“I explained the situation to him – I was pretty desperate at the time – and he managed to help us out,” recalled McRae. “He said he would source a Sierra Cosworth road car, and the plan was for RED to build that into a rally car, even though time was tight to say the least. The car that Peter got us was actually a Ford executive’s everyday company car, which shows how last-minute the whole thing was.”
A man was despatched to collect the car from Essex and bring it up to Widnes, but in a disappointing reinforcement of Merseyside’s reputation for car crime, the Sierra was stolen in the blink of an eye it took for him to hop out of the car and open the workshop door at journey’s end – with the keys left in the ignition…
“It was just one of those unbelievable things,” said Jimmy. “It was always going to be touch and go before, but it really did look like it was all over at that point. But then we got a call to say that the police had actually recovered the car. It had been used in a ram raid. The thieves had reversed into a television shop, filled it up with TVs and sped off. Luckily they dumped it in a council estate rather than set fire to it.”
The Sierra was looking pretty sorry for itself by the time it returned to the workshop, but at least the felons had saved the mechanics the task of stripping out many of the external and internal fittings.
As well as winning the Circuit of Ireland – a remarkable achievement, given that the first time McRae had even sat in the car was on the way to the start ramp in Belfast – that Sierra went on to win the British Championship, one of McRae’s five domestic titles, making him the most successful driver in the history of the series.
“At the end of the year there were still two or three scrapes on the rear spoiler from where it had reversed through the plate glass window,” remembers McRae fondly. It certainly gives a whole new meaning to the phrase ‘drive like you stole it’ and D541UVW still exists, in the hands of a collector.
If that was the “fairy tale”, as McRae puts it, his toughest battle must undoubtedly be the 1980 Circuit of Ireland, a mesmerising battle between McRae’s new Vauxhall Chevette HSR and the Ford Escort of Ari Vatanen. For three full days at the end of the rally the duo were split by only seconds. Vatanen was in front but on the ragged edge, crumpling the front right corner of his Escort against a farm gate – an incident that the spectators who were sitting on the gate at the time are not going to forget in a hurry.
McRae was only competing on his second rally with the latest wide-track evolution of the Chevette, having taken part in a small national rally as a shakedown. The Scot led initially but both he and Vatanen had slight indiscretions (McRae rolled into a ield), which put the Finn just ahead. But McRae always had a knack of adapting quickly to new machinery and soon began reeling Vatanen in. Then, on the final night, Vatanen made another mistake, enabling his Scottish rival to chalk up a irst victory on the roads he was rapidly making his own. To this day, the 1980 Circuit of Ireland is revered as one of the most epic rallies there has ever been.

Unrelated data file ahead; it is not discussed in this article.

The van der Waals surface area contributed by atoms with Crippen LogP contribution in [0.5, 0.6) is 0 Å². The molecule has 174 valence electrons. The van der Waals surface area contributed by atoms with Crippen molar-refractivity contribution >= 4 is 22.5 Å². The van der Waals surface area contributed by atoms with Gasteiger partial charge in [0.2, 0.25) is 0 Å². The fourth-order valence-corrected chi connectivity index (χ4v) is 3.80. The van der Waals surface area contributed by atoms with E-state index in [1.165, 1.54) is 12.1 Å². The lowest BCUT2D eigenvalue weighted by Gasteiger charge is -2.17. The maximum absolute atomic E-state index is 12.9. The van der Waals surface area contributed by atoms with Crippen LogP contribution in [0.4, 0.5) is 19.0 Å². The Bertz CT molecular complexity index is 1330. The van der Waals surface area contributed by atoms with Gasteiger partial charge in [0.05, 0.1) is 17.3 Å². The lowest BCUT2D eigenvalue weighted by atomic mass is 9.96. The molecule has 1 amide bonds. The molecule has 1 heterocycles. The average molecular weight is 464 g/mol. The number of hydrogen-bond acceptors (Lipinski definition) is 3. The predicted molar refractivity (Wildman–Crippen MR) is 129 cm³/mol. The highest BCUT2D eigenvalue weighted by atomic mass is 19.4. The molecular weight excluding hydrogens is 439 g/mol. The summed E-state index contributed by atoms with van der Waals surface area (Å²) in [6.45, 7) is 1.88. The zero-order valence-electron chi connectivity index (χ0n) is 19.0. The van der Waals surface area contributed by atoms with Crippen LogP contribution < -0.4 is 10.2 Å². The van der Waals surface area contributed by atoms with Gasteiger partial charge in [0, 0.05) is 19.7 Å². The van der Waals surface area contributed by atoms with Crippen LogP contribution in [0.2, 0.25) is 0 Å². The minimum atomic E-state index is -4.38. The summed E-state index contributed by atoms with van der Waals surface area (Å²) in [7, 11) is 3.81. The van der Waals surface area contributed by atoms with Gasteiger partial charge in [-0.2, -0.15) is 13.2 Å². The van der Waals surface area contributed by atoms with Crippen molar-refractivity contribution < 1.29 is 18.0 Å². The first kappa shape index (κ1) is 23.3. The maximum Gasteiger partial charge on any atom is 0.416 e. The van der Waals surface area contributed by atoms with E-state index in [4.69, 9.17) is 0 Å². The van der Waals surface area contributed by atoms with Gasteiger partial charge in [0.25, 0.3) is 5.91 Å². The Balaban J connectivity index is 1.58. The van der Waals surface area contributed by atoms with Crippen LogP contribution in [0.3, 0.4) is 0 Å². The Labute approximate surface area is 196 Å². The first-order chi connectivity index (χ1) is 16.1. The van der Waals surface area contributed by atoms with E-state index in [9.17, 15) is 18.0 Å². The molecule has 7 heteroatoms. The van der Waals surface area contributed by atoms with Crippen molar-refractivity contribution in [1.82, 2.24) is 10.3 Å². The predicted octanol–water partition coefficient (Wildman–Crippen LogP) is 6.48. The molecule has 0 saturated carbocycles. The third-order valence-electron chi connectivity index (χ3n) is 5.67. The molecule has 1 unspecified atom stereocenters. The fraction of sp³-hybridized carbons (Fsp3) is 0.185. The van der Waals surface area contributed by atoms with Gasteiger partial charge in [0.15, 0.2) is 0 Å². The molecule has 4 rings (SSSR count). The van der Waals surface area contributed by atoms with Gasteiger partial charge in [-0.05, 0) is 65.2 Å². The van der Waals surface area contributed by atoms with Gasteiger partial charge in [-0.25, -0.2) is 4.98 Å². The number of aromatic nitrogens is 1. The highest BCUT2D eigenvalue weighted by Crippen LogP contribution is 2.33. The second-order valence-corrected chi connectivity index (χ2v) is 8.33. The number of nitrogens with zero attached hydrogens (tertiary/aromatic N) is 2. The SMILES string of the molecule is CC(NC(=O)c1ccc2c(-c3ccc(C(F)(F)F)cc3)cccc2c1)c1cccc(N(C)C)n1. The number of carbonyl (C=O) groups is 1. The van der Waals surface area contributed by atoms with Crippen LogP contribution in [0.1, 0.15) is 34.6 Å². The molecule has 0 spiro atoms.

The Circuit typically featured 55 special stages and a total length of 1300 miles. The competitors started on Good Friday morning, then drove all the way down to Killarney in the south of the island overnight, completing a full day of rallying when they got there. Only on Saturday night could they get some sleep before completing the ‘Sunday run’ that had its own classification, taking in legendary stages such as Molls Gap. There was the luxury of another night’s sleep on Sunday – “aye, we were spoilt,” chuckles McRae – but that was it, as the crews drove back up north during Easter Monday and the following night, going through stages such as Atlantic Drive, before ending up back in Belfast at Tuesday lunchtime.
By the end of it, every competitor was knackered, to put it politely. “But the funny thing is that none of us was especially it,” remembers McRae. “I mean, today’s drivers are athletes, with gyms and personal trainers. And we definitely weren’t athletes. But the cars back then were in many ways much more physical to drive than the current cars. We had no power steering and fat slick tyres. My son Alister drove one of my old Opel Mantas at a historic event recently and he said to me afterwards, ‘just how the hell did you do that for five days?’ None of us really questioned it at the time; it was just how rally cars were. The first time I drove a rally car with power steering I didn’t even like it: I wanted them to make it softer.”
McRae’s fitness regime at the time consisted of “a bit of cycling now and then.” He kept a vague eye on what he ate, but would never deprive himself of something he liked and certainly wouldn’t know what macrobiotic protein was if it coshed him over the head.